I’m not wearing a left shoe because there’s no room in the footwell to wear one and operate the clutch. It’s been raining and my right hand is turning blue from the gale blowing around a windscreen the size of a letterbox-the pathetic heater is just about keeping my left hand pink-coloured. My right knee is bruised from knocking it on the dashboard.
I have no satnav or radio and am lost somewhere near Kimbolton, in Cambridgeshire. Catherine
of Aragon didn’t escape from here and I might not, either. Yet I’m having the time of my life.
At every corner, I click the little Caterham’s gearstick down a peg or two and rev and brake, turning a steering wheel the size of a tea-cup saucer; the nose jerks side-ways like a dog picking up the scent of grilling sausages. Then, I floor the throttle and the rear wheels slide, I let out a schoolboyish holloa and off we parp up the road like Mr Toad.
It’s wonderful stuff, but this Caterham lark isn’t for everyone. Lorries loom over your shoulder like grimy leviathans and proximity to the hard parts of other cars and barriers can be intimidating. But if you can escape them, and if you love being out in the countryside, enjoying the journey for the sake of motoring, rather than absent-mindedly grinding from A to B, then the recently launched 160 is the transport for you.
The thing with this Seven 160 car is that, although it might be a brand-new model for the little firm from Sussex, philosophically, it has a rather old-fashioned approach that is in keeping with its 1950s looks and paint job.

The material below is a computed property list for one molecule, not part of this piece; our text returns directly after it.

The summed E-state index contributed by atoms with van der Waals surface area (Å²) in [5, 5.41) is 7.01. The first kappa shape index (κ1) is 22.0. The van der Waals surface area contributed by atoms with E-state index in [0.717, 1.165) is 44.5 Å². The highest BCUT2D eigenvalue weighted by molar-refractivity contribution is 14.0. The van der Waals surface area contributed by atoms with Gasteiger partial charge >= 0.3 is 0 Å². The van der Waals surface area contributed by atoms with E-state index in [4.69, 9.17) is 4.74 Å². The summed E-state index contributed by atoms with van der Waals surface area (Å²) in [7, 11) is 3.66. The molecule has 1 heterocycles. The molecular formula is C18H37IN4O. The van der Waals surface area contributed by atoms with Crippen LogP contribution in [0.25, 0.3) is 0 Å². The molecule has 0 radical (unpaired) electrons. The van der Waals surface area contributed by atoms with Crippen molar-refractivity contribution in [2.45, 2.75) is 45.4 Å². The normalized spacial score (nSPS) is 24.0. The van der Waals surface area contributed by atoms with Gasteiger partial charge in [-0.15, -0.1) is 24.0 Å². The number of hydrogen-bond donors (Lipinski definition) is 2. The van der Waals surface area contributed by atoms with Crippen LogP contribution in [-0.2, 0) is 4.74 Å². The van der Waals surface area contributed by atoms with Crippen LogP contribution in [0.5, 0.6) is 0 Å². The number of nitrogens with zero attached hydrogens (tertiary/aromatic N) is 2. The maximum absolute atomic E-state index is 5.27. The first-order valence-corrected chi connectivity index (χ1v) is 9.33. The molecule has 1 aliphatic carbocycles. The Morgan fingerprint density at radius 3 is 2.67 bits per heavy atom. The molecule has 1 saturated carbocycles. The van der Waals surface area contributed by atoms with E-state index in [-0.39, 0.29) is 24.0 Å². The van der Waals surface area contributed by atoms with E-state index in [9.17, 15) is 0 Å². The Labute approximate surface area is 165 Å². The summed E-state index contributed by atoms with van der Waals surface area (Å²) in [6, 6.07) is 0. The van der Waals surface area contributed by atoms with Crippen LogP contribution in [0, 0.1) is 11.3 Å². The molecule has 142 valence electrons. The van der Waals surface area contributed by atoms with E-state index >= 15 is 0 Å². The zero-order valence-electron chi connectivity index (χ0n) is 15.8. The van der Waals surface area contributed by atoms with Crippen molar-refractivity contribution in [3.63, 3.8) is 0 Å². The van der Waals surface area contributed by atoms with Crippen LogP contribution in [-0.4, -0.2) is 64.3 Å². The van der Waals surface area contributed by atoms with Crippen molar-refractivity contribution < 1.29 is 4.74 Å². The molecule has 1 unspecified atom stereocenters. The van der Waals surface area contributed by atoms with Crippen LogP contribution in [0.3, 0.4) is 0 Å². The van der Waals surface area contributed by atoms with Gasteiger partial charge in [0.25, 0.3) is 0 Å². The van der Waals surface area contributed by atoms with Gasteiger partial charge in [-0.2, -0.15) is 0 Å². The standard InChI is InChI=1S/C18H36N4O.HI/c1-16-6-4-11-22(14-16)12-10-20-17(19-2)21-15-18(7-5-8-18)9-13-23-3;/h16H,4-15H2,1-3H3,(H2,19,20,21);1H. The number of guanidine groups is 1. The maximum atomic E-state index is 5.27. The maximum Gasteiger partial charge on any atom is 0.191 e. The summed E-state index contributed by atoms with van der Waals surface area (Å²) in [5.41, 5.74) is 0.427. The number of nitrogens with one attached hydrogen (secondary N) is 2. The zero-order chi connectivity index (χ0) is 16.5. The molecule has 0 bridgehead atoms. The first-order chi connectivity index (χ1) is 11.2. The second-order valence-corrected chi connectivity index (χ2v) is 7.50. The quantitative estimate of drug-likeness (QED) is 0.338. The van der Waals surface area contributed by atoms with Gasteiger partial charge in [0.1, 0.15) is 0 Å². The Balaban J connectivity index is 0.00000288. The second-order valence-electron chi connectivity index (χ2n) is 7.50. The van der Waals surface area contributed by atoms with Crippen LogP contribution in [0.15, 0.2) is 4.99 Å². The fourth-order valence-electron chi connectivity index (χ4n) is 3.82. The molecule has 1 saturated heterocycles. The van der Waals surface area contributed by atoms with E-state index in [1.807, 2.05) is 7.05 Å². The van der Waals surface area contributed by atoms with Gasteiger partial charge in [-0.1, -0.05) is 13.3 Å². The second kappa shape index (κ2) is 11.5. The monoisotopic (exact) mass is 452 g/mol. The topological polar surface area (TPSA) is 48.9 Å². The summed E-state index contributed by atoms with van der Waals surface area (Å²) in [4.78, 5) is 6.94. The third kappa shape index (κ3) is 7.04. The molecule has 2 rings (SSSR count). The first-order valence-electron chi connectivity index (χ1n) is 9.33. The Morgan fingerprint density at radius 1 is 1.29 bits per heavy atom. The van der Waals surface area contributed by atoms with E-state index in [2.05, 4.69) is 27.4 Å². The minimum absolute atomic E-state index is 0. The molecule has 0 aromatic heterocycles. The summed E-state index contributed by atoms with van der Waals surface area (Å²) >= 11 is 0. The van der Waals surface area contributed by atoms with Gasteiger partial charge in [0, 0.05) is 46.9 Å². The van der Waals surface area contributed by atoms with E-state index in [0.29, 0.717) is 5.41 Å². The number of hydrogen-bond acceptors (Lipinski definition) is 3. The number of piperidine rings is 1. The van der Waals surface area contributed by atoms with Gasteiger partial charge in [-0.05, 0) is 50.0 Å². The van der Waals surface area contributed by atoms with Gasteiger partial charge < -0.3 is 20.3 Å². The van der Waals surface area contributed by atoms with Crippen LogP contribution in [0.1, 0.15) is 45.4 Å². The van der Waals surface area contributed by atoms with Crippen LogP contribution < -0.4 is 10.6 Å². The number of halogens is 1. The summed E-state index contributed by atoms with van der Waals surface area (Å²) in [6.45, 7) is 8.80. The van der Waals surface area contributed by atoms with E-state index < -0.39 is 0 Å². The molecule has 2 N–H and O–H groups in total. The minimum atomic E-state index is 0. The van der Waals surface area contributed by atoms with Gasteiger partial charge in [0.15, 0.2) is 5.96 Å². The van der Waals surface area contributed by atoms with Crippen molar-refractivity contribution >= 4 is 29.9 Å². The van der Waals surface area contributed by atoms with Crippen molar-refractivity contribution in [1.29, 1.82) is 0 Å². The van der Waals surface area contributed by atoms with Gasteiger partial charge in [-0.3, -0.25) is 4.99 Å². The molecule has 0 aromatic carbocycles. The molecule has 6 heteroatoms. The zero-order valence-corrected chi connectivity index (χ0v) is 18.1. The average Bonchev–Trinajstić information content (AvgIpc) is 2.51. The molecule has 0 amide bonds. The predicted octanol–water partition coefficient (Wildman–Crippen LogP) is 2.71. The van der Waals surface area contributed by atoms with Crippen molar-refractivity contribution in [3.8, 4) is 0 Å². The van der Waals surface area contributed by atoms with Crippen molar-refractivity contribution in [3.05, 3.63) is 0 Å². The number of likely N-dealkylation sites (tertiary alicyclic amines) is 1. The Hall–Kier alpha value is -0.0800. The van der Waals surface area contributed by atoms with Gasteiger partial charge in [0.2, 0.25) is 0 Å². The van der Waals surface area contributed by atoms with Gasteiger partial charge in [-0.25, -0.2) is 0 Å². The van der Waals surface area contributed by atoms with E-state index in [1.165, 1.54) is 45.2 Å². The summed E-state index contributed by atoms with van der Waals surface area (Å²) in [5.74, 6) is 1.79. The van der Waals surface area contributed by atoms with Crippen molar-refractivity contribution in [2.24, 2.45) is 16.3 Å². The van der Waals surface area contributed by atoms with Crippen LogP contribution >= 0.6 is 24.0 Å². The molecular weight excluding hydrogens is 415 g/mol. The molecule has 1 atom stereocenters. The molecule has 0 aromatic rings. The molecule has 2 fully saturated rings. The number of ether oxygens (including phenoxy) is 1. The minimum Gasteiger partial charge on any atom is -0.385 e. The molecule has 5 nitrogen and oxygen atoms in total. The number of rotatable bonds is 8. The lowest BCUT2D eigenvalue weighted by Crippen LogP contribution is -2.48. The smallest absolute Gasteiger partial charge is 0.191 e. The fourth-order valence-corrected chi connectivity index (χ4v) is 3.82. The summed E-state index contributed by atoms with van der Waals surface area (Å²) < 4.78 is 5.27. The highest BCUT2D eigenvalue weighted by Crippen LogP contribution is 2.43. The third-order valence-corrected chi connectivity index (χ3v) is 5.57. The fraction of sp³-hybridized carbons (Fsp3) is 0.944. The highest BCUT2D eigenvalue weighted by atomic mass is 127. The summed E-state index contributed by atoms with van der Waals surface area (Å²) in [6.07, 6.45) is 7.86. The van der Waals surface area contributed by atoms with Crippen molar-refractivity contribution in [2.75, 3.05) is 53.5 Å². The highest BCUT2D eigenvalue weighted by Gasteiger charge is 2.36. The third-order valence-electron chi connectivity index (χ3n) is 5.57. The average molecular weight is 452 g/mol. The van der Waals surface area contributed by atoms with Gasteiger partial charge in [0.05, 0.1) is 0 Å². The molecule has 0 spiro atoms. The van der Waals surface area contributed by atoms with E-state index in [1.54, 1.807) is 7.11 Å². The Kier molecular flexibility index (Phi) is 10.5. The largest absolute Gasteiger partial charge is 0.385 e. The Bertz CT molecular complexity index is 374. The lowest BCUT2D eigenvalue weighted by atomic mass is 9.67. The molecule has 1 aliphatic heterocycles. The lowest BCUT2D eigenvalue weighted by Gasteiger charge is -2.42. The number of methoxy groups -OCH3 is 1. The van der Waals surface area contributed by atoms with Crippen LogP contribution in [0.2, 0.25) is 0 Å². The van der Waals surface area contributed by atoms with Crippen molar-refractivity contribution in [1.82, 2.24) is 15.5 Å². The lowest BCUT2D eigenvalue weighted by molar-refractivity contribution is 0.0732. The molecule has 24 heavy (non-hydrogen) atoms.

Caterhams have become more extreme, to the point where they’re akin to lying in a rocket-powered sled like Wile E. Coyote chasing Road Runner. However, this one has only a little three-cylinder turbocharged engine and 80bhp-pretty much any cheap supermini on sale is more powerful. It also has skinny little tyres that wouldn’t look out of place on a pushchair plus cheap old-fashioned suspension and it weighs about the same as a Bugaboo pushchair.
However, the combination of these seemingly innocuous parts is magical. The 160 isn’t fast and you need fast bowler Bob Willis’s acceleration to get past other traffic, but this means you’re always-all right, mostly-within speed limits, so you feel no guilt.
The car slides around corners at speeds that won’t put you upside down in a field, so you can pretend to be Lewis Hamilton-but in slow motion. Then, there’s the price. For about £15,000, Caterham will supply the car in bits and you put it together yourself. This sounds fun in theory, but I’d wager there are hundreds of dismembered Caterhams gathering dust in garages next to rowing machines, fondue sets and other contraptions that seemed a good idea when they were purchased.
For £18,000, Caterham, which clearly knows what it’s about, will build the car for you and that’s eminently sensible for somebody like me, whose efforts with a spanner would make the quality control of workers who built Communist Ladas seem positively Brunelian in comparison.
If I had built it, I’d be concerned that the steering wheel was about to come away in my hand at every corner, as if in a clown car, and this wonderful little machine is far too much fun to be worrying about such dull matters. So it’s left shoe off and away I go again. Poop poop!
On the road
Caterham Seven 160
Price £17,995 (fully built!)
Combined fuel consumption 57.6mpg
0-60mph 6.5 seconds
In the town Speed bumps are Everests, but roundabouts a hoot
In the country There are few ways to have more fun on a B road
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